7. Acclimatization Process:
Mount Everest is renowned for the demanding process of acclimatization the mountaineers have to go through. Climbers must spend several weeks acclimating to the high altitude, gradually ascending and descending the mountain to help their bodies adapt to the thin air.
This slow and methodical process is essential to reduce the risk of altitude-related illnesses and prepare physically and mentally for the challenges ahead. The prolonged exposure to extreme altitudes and harsh conditions can take a toll on the climbers’ bodies, making the process of acclimatization both crucial and difficult.
How Hard is Everest Base Camp Trek?
The Everest Base Camp trek is considered challenging but achievable for individuals with a moderate level of fitness and determination. While it is not a technical climb, it involves hiking through high altitudes and varied terrain, which can be physically demanding.
The trek usually takes around 12-14 days, covering a distance of approximately 130 kilometers (80 miles) round trip from Lukla to Everest Base Camp and back. The main difficulty lies in the altitude. The trek reaches a maximum elevation of 5,364 meters (17,598 feet) at Everest Base Camp.
Despite the challenges, the Everest Base Camp trek is a popular adventure, and thousands of trekkers successfully complete it every year. With proper preparation, a good trekking itinerary, and the support of experienced guides and porters, the trek’s difficulty can be mitigated and made easier for novice climbers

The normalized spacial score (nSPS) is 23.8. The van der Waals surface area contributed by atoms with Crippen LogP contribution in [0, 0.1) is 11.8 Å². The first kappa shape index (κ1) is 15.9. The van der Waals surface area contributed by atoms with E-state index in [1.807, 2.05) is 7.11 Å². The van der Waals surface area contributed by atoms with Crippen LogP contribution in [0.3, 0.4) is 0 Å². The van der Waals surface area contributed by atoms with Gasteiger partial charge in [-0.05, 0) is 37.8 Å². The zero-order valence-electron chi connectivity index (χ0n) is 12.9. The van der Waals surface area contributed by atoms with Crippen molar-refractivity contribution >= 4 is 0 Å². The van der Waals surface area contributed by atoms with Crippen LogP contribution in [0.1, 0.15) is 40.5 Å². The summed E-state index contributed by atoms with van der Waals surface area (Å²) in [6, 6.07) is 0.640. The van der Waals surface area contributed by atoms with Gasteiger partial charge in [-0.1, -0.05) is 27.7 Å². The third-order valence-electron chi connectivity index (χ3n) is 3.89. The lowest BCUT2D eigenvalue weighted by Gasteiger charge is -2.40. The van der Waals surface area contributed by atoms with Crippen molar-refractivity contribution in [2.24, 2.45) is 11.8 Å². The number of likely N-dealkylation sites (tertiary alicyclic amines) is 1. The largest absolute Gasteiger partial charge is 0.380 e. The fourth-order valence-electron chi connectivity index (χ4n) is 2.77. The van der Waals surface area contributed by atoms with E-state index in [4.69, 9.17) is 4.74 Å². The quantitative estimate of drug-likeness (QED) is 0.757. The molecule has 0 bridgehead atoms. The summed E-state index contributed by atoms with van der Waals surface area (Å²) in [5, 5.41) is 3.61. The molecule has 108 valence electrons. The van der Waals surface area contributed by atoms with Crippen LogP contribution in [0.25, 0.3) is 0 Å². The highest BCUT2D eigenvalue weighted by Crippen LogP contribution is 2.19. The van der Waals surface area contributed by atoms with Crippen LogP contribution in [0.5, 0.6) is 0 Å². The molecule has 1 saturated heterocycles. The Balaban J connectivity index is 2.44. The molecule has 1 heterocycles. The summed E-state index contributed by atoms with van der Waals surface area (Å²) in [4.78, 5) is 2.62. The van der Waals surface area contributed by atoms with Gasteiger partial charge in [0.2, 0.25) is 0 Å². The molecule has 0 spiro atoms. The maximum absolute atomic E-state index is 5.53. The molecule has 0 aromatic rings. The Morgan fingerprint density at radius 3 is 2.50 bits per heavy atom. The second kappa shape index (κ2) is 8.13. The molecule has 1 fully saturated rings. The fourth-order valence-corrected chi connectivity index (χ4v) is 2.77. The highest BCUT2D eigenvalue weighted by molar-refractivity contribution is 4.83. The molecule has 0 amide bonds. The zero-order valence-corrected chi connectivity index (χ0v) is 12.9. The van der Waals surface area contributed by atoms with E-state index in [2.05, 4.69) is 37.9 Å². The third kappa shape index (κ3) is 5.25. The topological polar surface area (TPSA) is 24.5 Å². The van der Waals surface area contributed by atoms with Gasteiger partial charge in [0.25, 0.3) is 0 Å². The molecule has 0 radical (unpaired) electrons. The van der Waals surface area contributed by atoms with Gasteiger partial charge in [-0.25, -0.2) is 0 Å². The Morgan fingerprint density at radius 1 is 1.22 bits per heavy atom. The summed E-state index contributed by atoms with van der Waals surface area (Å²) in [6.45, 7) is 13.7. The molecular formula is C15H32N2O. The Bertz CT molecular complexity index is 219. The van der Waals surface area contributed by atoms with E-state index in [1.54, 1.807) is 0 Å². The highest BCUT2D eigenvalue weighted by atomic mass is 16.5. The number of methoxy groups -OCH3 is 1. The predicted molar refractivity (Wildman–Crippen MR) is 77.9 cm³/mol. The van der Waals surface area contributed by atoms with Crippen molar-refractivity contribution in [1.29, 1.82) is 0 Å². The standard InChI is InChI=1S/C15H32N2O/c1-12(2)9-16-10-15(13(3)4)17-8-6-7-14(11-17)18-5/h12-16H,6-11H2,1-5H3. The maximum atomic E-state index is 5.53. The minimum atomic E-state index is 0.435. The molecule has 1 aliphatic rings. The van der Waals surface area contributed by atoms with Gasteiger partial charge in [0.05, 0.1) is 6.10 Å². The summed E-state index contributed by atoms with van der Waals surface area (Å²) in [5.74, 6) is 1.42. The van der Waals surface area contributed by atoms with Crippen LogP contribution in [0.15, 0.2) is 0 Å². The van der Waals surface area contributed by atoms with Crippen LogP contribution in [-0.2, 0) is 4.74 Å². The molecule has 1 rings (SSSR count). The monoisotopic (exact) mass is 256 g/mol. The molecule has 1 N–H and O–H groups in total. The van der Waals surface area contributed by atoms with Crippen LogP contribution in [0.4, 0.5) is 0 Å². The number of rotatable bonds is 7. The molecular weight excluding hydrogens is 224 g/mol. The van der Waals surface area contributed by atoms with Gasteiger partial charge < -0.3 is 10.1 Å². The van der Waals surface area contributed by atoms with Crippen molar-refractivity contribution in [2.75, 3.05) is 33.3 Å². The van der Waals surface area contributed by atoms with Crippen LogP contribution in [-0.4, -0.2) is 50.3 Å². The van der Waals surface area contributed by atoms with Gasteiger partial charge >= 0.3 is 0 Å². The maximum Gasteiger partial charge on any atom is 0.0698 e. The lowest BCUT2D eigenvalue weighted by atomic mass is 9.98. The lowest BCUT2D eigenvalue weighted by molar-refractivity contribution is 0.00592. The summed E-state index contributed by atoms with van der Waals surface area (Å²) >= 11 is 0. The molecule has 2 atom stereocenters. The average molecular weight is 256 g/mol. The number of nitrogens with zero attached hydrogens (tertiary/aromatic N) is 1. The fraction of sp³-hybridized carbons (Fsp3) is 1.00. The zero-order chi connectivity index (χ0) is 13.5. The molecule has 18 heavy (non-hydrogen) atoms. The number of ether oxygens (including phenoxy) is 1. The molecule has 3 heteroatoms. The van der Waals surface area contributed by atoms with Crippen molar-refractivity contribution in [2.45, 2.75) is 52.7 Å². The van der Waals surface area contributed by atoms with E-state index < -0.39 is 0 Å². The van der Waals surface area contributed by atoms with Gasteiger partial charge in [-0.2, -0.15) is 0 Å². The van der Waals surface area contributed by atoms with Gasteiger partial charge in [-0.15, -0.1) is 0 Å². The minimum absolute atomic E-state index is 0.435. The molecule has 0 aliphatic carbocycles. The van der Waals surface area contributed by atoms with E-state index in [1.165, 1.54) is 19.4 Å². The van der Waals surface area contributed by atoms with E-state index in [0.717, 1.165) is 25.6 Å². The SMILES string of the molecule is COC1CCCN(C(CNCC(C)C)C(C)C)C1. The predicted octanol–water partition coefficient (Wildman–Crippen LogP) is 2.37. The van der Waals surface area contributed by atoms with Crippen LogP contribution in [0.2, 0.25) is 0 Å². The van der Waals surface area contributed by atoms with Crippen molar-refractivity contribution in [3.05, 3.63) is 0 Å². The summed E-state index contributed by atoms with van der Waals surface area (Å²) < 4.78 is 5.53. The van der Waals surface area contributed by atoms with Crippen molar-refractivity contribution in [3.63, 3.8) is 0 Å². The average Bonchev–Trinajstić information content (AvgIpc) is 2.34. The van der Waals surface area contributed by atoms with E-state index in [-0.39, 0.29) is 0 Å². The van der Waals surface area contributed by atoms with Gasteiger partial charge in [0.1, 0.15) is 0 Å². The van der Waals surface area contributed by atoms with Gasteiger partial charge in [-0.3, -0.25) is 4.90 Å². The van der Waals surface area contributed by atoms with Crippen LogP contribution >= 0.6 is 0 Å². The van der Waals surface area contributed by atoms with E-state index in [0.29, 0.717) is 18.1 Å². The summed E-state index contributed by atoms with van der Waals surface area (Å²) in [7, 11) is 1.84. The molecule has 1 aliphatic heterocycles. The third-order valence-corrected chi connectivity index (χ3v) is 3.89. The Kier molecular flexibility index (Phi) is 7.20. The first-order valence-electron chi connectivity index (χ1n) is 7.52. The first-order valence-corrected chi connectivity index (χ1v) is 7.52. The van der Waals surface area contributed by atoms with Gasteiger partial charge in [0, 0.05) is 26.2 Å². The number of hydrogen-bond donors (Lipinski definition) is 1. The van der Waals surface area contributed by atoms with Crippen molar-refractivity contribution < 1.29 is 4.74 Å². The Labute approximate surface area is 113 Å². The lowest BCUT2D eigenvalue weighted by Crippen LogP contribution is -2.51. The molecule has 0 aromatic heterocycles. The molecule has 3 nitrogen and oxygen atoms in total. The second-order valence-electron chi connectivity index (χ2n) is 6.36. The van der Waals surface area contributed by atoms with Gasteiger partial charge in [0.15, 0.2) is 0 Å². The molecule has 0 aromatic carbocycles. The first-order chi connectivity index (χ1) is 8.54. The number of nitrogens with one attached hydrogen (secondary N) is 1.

How Many People Have Climbed Everest?
As per the Himalayan Database, slightly above 6,000 individuals have successfully climbed Mount Everest. However, the total number of ascents stands at over 11,000, with Nepalese climbers contributing 5,700 of those ascents. It’s important to note that this figure includes mountaineers who have participated in multiple expeditions.
Since the historic first summit by Edmund Hillary and Tenzing Norgay in 1953, there have been more than 11,850 successful summit ascents. Despite its popularity, conquering Mount Everest is far from easy. To learn more, check out our blog on how many people have climbed Everest.
How Many Climb Everest Each Year?
The number of people attempting to climb Mount Everest annually is approximately 800. Beyond that, Sagarmatha National Park attracts around 100,000 visitors each year, with approximately 500 individuals journeying to the Everest Base Camp on a daily basis.
In 2018, there was a record-breaking number of successful summits, with around 800 climbers reaching the peak, surpassing the previous record of 667 climbers in 2013. Up to July 2022, the mountain has witnessed approximately 11,346 successful summit ascents accomplished by 6,098 individuals.